Dried fruit and nuts are sometimes consumed together as a whimsically-named product: "trail mix". That's not the only reason these two products fall in the same category on this web page. Both dried fruit and nuts are natural products that usually undergo post-harvest processing before they are sold to customers or consumers. Moisture mistakes for both these product categories are similarly painful: too much water means mold; too little means lost profit, not to mention quality issues.
Most growers or buyers use moisture content to determine if tree nuts or dried fruit are too "wet". This can cause problems. First, the moisture level that causes mold is different for every kind of nut or dried fruit. Second, loss-on-drying moisture isn't a very precise method for measuring moisture - the answer you get depends on the method you use.
Water activity is different. It's a snap to identify bad batches that could mold: any product over 0.7 aw can mold, anything under that value won't. It doesn't matter what your product is. Using water activity as a standard can eliminate the guesswork over whose moisture meter is right. Two water activity meters measuring the same sample will give the same reading. If you really want to know your moisture content, a new version of AquaLab can give you both moisture content and water activity from the same reading.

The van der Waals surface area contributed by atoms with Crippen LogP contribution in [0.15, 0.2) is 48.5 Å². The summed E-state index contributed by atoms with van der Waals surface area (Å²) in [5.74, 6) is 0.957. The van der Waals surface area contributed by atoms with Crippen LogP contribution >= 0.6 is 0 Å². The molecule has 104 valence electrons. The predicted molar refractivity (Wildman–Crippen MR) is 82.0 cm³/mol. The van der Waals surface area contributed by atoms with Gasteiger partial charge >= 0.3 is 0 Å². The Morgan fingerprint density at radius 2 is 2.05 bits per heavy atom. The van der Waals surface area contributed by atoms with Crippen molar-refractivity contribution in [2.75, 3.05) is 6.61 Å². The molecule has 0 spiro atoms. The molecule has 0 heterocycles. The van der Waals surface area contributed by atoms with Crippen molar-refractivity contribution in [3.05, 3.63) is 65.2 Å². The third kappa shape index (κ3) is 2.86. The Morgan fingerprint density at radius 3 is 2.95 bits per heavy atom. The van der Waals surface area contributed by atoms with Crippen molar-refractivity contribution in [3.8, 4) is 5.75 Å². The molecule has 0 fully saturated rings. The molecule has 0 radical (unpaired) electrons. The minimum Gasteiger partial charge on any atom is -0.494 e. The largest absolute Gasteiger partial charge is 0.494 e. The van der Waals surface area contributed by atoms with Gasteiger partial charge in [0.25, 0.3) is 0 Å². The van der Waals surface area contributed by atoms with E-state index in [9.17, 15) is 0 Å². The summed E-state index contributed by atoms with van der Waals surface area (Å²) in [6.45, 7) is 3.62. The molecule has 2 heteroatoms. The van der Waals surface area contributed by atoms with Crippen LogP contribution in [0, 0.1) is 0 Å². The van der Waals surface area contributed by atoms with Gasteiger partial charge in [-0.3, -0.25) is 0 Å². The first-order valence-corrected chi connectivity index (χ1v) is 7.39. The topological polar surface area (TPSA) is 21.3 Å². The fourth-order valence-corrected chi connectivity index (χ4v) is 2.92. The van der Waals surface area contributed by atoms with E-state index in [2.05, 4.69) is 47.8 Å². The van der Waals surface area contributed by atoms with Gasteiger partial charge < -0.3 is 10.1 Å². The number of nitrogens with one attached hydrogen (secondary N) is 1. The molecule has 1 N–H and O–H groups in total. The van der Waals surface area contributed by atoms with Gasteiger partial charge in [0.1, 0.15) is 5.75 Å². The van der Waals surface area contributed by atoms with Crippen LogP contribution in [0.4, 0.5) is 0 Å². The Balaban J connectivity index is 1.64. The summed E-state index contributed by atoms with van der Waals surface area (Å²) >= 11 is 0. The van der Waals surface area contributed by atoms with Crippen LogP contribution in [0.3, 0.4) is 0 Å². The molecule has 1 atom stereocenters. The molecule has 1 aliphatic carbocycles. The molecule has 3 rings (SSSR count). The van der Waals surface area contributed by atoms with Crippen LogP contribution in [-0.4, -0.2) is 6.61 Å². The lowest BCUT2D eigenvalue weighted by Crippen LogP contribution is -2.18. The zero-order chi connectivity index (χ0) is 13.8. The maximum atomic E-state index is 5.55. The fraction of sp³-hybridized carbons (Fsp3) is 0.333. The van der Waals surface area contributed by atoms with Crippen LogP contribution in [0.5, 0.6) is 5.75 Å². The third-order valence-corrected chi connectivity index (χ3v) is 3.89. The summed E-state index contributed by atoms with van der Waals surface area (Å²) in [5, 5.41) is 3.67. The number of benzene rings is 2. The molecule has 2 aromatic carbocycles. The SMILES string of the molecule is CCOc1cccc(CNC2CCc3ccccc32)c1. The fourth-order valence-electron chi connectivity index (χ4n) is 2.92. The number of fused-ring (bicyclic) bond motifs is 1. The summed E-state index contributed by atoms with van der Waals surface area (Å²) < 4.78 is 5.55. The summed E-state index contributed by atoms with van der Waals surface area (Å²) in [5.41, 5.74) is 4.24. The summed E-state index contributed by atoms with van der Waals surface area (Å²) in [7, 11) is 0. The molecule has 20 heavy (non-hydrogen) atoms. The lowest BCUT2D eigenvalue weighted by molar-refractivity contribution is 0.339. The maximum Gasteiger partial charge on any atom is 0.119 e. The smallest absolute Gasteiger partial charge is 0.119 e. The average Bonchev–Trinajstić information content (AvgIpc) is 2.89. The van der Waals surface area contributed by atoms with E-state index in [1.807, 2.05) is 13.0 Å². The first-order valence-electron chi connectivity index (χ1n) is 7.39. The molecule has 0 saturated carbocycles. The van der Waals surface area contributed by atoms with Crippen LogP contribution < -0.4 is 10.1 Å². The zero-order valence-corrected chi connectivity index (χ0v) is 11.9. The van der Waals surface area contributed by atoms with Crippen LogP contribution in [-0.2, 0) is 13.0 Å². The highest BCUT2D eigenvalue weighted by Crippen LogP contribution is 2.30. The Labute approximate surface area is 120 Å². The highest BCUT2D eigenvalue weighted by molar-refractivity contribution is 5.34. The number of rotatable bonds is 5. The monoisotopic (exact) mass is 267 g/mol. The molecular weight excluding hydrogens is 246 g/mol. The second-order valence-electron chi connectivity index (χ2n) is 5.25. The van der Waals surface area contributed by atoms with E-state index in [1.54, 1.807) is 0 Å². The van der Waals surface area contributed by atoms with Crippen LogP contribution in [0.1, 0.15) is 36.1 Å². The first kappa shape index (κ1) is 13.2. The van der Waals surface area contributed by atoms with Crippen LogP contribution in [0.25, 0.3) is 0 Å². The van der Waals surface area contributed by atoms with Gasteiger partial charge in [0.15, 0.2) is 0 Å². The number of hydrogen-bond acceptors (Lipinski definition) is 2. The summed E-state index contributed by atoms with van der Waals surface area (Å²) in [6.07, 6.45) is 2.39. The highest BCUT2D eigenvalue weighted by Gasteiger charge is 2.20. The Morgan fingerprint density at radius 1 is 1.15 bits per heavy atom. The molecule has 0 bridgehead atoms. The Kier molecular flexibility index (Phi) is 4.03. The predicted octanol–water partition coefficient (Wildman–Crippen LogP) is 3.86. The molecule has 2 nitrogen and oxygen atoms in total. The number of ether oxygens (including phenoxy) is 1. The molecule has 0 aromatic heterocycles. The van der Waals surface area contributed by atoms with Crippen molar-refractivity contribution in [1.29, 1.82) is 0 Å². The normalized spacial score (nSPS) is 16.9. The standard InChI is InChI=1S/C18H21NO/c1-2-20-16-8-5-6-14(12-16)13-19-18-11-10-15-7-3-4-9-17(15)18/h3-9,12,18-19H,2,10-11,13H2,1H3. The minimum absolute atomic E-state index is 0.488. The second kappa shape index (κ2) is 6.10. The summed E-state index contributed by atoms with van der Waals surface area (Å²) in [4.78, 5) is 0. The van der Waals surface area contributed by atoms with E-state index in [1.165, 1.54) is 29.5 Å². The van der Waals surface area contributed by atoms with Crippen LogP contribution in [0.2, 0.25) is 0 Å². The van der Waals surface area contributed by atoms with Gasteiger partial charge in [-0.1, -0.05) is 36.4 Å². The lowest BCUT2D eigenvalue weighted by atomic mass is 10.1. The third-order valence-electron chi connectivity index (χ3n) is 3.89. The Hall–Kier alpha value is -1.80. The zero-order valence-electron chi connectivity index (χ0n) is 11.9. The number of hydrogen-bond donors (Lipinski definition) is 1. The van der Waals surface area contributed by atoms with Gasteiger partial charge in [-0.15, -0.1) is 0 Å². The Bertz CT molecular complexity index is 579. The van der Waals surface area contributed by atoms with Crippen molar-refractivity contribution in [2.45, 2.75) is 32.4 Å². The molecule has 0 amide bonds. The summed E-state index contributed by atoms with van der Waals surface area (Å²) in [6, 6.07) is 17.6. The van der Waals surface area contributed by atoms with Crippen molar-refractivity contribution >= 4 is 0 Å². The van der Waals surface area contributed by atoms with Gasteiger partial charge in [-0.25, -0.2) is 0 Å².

Dried fruit and nuts last a long time on the shelf, but not forever. In the end, lipid oxidation and other chemical or enzymatic reactions make the product unpalatable. Because water activity is a measure of energy, it influences how quickly these reactions occur.